Robot, Artificial Intelligence (AI) and Cyborg Ethics

Cheok, Devlin, and Levy, in their book ‘Love and Sex with Robots’ (2017), noted that the intimate relationship between humans and robots is no longer pure science fiction but has entered the hallowed halls of thoughtful scientific research. Researchers are implementing several robot companions, including sex robots, humanoid robots, emotional robots, and AI systems that simulate human emotions. With robot technology and AI developments, sex robots are likely to become more popular than sex dolls presently in the market, and marriage and sex with robots could soon be popular. I will argue for Cheok, Devlin, and Levy’s claim that sex and marriage with robots be popular considering the accelerated pace of robot technology and AI developments and extensive studies in robot companions. As artificial intelligence becomes advanced and interaction between humans and robots becomes increasingly personal, marriage and sex with robots could become possible and popular. I will also examine the impact of sex with a robot on future human relationships and moral issues concerning technology.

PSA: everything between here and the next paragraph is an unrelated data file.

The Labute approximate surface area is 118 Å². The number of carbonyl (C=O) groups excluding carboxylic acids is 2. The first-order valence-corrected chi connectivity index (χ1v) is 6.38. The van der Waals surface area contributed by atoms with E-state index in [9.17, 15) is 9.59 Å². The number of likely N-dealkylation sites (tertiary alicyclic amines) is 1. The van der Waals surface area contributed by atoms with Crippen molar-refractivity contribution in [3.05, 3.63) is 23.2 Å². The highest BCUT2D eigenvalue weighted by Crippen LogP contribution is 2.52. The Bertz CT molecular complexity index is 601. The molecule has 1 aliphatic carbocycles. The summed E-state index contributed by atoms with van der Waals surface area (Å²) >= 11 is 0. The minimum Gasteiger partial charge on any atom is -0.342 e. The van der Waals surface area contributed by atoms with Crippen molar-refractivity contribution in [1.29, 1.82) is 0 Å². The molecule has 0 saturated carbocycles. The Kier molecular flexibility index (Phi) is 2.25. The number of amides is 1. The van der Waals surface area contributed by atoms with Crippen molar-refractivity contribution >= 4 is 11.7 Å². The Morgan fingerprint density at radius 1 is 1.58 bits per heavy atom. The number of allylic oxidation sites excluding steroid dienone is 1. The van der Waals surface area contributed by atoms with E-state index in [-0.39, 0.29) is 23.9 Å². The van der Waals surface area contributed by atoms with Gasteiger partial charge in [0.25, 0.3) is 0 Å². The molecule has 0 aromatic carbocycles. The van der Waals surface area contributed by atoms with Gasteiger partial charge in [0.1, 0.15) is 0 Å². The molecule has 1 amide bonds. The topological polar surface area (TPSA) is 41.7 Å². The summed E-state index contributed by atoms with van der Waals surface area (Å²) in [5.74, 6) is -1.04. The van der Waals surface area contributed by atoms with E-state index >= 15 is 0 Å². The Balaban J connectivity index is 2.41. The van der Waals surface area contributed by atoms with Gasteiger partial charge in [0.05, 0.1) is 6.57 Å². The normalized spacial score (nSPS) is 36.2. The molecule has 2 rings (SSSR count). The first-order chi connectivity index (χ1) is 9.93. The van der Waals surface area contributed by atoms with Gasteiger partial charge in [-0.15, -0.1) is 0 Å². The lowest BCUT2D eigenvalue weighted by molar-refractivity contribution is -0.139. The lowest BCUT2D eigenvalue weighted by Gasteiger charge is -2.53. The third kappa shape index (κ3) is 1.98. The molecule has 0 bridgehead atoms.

Cheok, Devlin, and Levy were correct in their argument that humans may consider robots to gratify their physical desires, including sexual urge in the near future. The intimate robotics might not only consist of physical sex, which to date has dominated science fiction. Intimate robots could be designed in a manner that not only satisfy sexual desires, but also other intimate needs, including psychological satisfaction (Cheok, Devlin, & Levy, 2017). According to a study by Sullins ‘Robots, Lover, and Sex’ the research noted that robot scientists are not yet closer to building an android indistinguishable from a human. However, that is not any of the requirements why humans might be developing intimate attachment with robots. The author argued that the robots are unique because the kind of intimate relationship they can form with humans is based on the sophisticated qualities they hold. Physical robots have traits that can induce sense of attachment from the users (Sullins, 2012, p 298-299). The traits can be achieve through behavior generation, effective modeling (Brooks & Arkin 2007). As a result, possible to develop unidirectional emotional connection formation between humans and robots.